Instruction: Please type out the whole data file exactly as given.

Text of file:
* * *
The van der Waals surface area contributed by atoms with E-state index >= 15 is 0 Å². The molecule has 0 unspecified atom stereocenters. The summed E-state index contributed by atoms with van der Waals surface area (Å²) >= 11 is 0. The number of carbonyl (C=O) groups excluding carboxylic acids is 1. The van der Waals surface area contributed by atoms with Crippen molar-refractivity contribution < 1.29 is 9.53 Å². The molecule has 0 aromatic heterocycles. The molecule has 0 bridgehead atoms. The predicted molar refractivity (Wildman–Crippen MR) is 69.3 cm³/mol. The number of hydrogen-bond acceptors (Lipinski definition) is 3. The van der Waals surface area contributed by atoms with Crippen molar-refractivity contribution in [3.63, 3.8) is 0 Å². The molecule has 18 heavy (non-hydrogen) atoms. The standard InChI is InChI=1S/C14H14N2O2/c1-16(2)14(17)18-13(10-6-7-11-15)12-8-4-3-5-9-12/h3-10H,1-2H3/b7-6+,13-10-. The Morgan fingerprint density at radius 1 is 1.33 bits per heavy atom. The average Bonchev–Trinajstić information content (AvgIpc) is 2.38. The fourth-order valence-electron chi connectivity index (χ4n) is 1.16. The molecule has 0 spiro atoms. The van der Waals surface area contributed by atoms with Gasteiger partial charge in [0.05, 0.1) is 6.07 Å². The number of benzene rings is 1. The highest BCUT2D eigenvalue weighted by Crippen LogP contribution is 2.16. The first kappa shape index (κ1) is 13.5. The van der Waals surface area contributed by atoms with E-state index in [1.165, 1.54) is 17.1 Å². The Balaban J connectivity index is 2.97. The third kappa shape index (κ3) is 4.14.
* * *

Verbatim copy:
The van der Waals surface area contributed by atoms with E-state index >= 15 is 0 Å². The molecule has 0 unspecified atom stereocenters. The summed E-state index contributed by atoms with van der Waals surface area (Å²) >= 11 is 0. The number of carbonyl (C=O) groups excluding carboxylic acids is 1. The van der Waals surface area contributed by atoms with Crippen molar-refractivity contribution < 1.29 is 9.53 Å². The molecule has 0 aromatic heterocycles. The molecule has 0 bridgehead atoms. The predicted molar refractivity (Wildman–Crippen MR) is 69.3 cm³/mol. The number of hydrogen-bond acceptors (Lipinski definition) is 3. The van der Waals surface area contributed by atoms with Crippen molar-refractivity contribution in [3.63, 3.8) is 0 Å². The molecule has 18 heavy (non-hydrogen) atoms. The standard InChI is InChI=1S/C14H14N2O2/c1-16(2)14(17)18-13(10-6-7-11-15)12-8-4-3-5-9-12/h3-10H,1-2H3/b7-6+,13-10-. The Morgan fingerprint density at radius 1 is 1.33 bits per heavy atom. The average Bonchev–Trinajstić information content (AvgIpc) is 2.38. The fourth-order valence-electron chi connectivity index (χ4n) is 1.16. The molecule has 0 spiro atoms. The van der Waals surface area contributed by atoms with Gasteiger partial charge in [0.05, 0.1) is 6.07 Å². The number of benzene rings is 1. The highest BCUT2D eigenvalue weighted by Crippen LogP contribution is 2.16. The first kappa shape index (κ1) is 13.5. The van der Waals surface area contributed by atoms with E-state index in [1.165, 1.54) is 17.1 Å². The Balaban J connectivity index is 2.97. The third kappa shape index (κ3) is 4.14.